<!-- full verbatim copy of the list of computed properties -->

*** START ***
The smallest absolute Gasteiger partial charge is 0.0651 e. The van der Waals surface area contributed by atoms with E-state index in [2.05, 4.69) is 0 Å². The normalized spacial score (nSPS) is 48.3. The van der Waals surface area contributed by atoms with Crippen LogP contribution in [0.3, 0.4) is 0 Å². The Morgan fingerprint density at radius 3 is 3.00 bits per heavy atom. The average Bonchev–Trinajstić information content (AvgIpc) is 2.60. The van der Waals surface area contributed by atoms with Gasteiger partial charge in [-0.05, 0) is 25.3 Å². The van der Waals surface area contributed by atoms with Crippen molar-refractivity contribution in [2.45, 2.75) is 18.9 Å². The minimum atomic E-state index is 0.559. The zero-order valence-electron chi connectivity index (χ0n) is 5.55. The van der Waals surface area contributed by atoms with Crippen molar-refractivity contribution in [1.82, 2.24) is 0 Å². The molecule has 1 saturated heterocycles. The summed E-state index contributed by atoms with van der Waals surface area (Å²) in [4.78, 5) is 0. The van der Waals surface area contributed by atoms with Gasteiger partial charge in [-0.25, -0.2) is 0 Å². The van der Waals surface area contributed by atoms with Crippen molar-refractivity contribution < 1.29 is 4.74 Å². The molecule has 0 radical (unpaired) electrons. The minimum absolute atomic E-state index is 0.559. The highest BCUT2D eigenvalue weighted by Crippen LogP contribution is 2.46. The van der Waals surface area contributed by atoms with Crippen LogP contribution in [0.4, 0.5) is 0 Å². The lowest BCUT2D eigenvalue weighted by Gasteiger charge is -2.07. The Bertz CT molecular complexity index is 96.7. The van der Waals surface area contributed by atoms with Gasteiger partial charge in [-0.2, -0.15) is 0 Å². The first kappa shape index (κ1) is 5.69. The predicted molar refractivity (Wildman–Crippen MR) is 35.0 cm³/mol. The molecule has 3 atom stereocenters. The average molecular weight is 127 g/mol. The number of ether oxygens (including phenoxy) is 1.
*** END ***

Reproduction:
The smallest absolute Gasteiger partial charge is 0.0651 e. The van der Waals surface area contributed by atoms with E-state index in [2.05, 4.69) is 0 Å². The normalized spacial score (nSPS) is 48.3. The van der Waals surface area contributed by atoms with Crippen LogP contribution in [0.3, 0.4) is 0 Å². The Morgan fingerprint density at radius 3 is 3.00 bits per heavy atom. The average Bonchev–Trinajstić information content (AvgIpc) is 2.60. The van der Waals surface area contributed by atoms with Gasteiger partial charge in [-0.05, 0) is 25.3 Å². The van der Waals surface area contributed by atoms with Crippen molar-refractivity contribution in [2.45, 2.75) is 18.9 Å². The minimum atomic E-state index is 0.559. The zero-order valence-electron chi connectivity index (χ0n) is 5.55. The van der Waals surface area contributed by atoms with Crippen molar-refractivity contribution in [1.82, 2.24) is 0 Å². The molecule has 1 saturated heterocycles. The summed E-state index contributed by atoms with van der Waals surface area (Å²) in [4.78, 5) is 0. The van der Waals surface area contributed by atoms with Gasteiger partial charge in [-0.25, -0.2) is 0 Å². The van der Waals surface area contributed by atoms with Crippen molar-refractivity contribution < 1.29 is 4.74 Å². The molecule has 0 radical (unpaired) electrons. The minimum absolute atomic E-state index is 0.559. The highest BCUT2D eigenvalue weighted by Crippen LogP contribution is 2.46. The van der Waals surface area contributed by atoms with Crippen LogP contribution in [0.4, 0.5) is 0 Å². The lowest BCUT2D eigenvalue weighted by Gasteiger charge is -2.07. The Bertz CT molecular complexity index is 96.7. The van der Waals surface area contributed by atoms with Gasteiger partial charge in [-0.2, -0.15) is 0 Å². The first kappa shape index (κ1) is 5.69. The predicted molar refractivity (Wildman–Crippen MR) is 35.0 cm³/mol. The molecule has 3 atom stereocenters. The average molecular weight is 127 g/mol. The number of ether oxygens (including phenoxy) is 1.